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Ippodo Gallery opens a solo exhibition of over 50 pieces by Shin Fujihira
Cinnabar Decorated Box, 1990s, 3 x 6 x 3 in.

NEW YORK, NY.- As a legend in the field of ceramic art, Shin Fujihira’s impact on Japanese ceramics was profound. His whimsical works lived in an imaginative world of their own and, since his death in 2012, only a very small number of exhibitions have showcased them. Therefore, Ippodo Gallery presents “Shin Fujihira: Ethereal Clay,” a solo exhibition of over 50 pieces by Shin Fujihira, ranging from the early 1980s to the late 2000s, on view June 13 until July 21 in New York. For this special occasion, the gallery essays in the show’s catalogue by Glenn Adamson, curator and Elizabeth Essner, who is an independent curator, writer and researcher specializing in modern and contemporary design and craft.

Fujihira’s legacy was shaped early on by a few key, formative circumstances. His family owned a studio in the well-known ceramic area of Kyoto, Gojozaka, where ceramicists often shared kilns. In fact, Fujihira’s family rented space in the kiln of mingei master Kanjiro Kawai (1890 – 1966) who gave Fujihira his name “Shin.” Growing up, Fujihira and his brother frequently visited Kawai at his home to watch him work. When the time came, Fujihira began studying art at the Kyoto Institute of Technology, but his studies were postponed when he became ill and was hospitalized for four years. It was during this time that Fujihira began sketching the world around him, honing his distinctive eye for the figures he would later incorporate into his ceramic works.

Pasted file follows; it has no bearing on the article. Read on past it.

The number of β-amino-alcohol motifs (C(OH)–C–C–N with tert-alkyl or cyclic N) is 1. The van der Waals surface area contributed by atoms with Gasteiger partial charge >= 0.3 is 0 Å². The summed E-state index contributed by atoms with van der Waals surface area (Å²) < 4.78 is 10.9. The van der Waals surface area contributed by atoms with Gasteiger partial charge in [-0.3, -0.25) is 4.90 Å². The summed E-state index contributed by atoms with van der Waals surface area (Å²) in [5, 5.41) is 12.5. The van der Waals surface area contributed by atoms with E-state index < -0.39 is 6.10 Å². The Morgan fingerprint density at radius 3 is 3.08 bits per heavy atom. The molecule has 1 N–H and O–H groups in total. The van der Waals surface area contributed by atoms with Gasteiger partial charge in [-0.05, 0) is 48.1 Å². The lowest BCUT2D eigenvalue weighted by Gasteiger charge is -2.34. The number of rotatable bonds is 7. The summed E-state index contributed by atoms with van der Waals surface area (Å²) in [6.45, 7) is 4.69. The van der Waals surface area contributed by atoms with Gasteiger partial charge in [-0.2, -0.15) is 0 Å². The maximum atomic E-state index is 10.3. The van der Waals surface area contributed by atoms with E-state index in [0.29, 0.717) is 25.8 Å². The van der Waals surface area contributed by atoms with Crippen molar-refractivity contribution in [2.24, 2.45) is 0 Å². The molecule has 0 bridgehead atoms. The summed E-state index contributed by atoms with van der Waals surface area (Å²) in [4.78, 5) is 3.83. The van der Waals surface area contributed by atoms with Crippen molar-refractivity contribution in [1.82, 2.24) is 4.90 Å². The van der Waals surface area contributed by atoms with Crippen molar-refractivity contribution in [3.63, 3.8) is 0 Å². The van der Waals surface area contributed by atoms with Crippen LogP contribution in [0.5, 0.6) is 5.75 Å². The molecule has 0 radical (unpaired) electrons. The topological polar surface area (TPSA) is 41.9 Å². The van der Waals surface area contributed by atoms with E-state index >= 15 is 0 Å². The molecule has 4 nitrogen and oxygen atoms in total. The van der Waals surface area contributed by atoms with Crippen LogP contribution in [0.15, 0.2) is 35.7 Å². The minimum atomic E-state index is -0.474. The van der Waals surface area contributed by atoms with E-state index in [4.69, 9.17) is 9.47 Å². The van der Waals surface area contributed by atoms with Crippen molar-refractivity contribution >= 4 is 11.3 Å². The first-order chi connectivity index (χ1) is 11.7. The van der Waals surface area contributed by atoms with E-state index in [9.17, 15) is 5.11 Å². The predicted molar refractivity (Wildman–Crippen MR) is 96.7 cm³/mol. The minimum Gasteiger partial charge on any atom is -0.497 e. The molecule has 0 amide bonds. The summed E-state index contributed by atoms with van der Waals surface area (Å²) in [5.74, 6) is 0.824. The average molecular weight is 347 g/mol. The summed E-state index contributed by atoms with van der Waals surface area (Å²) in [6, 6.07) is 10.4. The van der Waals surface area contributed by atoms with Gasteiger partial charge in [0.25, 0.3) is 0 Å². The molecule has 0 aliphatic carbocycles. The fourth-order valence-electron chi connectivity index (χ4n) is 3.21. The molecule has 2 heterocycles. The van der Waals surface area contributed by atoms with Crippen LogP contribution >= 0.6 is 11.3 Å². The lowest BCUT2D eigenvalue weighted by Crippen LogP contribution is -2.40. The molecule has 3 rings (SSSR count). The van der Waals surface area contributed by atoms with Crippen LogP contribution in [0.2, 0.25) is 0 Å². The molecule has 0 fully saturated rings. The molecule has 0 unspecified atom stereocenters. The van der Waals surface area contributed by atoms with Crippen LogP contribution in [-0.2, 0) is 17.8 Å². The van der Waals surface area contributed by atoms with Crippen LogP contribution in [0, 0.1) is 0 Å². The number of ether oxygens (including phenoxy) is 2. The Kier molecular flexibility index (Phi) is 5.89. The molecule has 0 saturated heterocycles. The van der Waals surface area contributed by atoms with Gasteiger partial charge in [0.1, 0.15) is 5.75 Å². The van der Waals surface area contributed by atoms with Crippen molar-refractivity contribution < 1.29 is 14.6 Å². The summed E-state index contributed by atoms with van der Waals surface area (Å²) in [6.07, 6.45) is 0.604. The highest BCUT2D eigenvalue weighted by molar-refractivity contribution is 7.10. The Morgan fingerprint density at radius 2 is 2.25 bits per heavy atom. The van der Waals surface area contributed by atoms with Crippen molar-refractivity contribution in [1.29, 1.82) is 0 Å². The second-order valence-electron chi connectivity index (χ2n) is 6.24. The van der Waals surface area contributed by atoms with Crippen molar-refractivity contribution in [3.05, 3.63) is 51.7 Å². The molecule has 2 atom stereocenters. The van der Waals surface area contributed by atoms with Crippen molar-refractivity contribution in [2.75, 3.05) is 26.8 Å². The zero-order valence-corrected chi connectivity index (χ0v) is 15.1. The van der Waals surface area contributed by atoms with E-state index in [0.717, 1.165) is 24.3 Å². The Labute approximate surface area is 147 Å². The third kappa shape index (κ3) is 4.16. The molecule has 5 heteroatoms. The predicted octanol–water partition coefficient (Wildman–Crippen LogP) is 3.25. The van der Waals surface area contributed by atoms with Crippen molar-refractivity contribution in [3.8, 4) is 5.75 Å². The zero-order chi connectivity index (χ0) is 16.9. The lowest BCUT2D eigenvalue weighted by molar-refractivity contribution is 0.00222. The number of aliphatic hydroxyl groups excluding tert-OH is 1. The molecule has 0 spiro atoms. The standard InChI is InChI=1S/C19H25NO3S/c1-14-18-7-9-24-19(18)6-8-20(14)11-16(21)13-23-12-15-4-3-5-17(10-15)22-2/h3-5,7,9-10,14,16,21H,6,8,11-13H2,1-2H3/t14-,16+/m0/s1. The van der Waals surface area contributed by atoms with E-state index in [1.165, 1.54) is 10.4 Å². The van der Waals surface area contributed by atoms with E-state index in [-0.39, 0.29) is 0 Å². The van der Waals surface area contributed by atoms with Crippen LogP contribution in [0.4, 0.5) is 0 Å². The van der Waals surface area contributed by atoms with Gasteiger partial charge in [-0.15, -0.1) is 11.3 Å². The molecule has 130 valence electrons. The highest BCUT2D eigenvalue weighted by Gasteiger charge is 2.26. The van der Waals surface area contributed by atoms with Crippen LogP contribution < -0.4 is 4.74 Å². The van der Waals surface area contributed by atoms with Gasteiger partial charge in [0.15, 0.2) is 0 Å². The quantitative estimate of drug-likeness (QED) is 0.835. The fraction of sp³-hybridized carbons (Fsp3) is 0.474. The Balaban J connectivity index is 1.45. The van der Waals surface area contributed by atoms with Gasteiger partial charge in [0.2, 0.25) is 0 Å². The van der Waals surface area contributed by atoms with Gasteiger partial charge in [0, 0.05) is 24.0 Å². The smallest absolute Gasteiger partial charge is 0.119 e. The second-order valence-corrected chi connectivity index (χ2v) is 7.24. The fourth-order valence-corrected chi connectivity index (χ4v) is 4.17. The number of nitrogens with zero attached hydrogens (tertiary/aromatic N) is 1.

After regaining his health, Fujihira left the hospital with a newfound appreciation for the preciousness of life. His work became a celebration of life itself, filling it with the energy of light, happiness and heavenly spirit. Rather than throwing pieces on a wheel like many of his peers, Fujihira created both ornamental and functional pottery by pinching. This technique gave Fujihara the flexibility to explore the fanciful abstractions of his imagination and translate them into clay.

This exhibition of Shin Fujihira’s works is a testament to the success of this technique in portraying his vision—a woman throws her arms open to the heavens, balancing upon stairs leading nowhere in particular; a pair of squat owls rests atop an incense burner; a water dropper arcs, caves, distends. The fantasy is only heightened by Fujihira’s masterful use of dream-like, pale celadon and cinnabar glazes. It is easy to get lost in the etheral pinks, blues and greens that deliciously coat each piece. More than just ceramics, Shin Fujihira created pure magic, which continues to spark a sense of wonder in all who get a glimpse into his world.

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